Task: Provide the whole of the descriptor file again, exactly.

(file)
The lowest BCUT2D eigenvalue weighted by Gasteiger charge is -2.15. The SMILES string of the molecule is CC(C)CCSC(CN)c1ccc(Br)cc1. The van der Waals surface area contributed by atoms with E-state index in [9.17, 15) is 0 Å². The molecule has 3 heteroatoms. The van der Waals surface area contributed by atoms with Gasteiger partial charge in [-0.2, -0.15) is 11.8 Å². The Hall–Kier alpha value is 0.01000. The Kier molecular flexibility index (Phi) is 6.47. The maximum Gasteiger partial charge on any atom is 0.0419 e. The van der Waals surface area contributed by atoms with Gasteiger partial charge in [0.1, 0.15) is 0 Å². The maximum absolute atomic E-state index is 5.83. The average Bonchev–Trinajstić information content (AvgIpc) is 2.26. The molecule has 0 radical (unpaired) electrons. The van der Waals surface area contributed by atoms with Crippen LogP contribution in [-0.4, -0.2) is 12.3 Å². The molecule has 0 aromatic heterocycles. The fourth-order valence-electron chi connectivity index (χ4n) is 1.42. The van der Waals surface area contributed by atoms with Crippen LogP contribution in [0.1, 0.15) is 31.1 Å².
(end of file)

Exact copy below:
The lowest BCUT2D eigenvalue weighted by Gasteiger charge is -2.15. The SMILES string of the molecule is CC(C)CCSC(CN)c1ccc(Br)cc1. The van der Waals surface area contributed by atoms with E-state index in [9.17, 15) is 0 Å². The molecule has 3 heteroatoms. The van der Waals surface area contributed by atoms with Gasteiger partial charge in [-0.2, -0.15) is 11.8 Å². The Hall–Kier alpha value is 0.01000. The Kier molecular flexibility index (Phi) is 6.47. The maximum Gasteiger partial charge on any atom is 0.0419 e. The van der Waals surface area contributed by atoms with Gasteiger partial charge in [0.1, 0.15) is 0 Å². The maximum absolute atomic E-state index is 5.83. The average Bonchev–Trinajstić information content (AvgIpc) is 2.26. The molecule has 0 radical (unpaired) electrons. The van der Waals surface area contributed by atoms with Crippen LogP contribution in [-0.4, -0.2) is 12.3 Å². The molecule has 0 aromatic heterocycles. The fourth-order valence-electron chi connectivity index (χ4n) is 1.42. The van der Waals surface area contributed by atoms with Crippen LogP contribution in [0.1, 0.15) is 31.1 Å².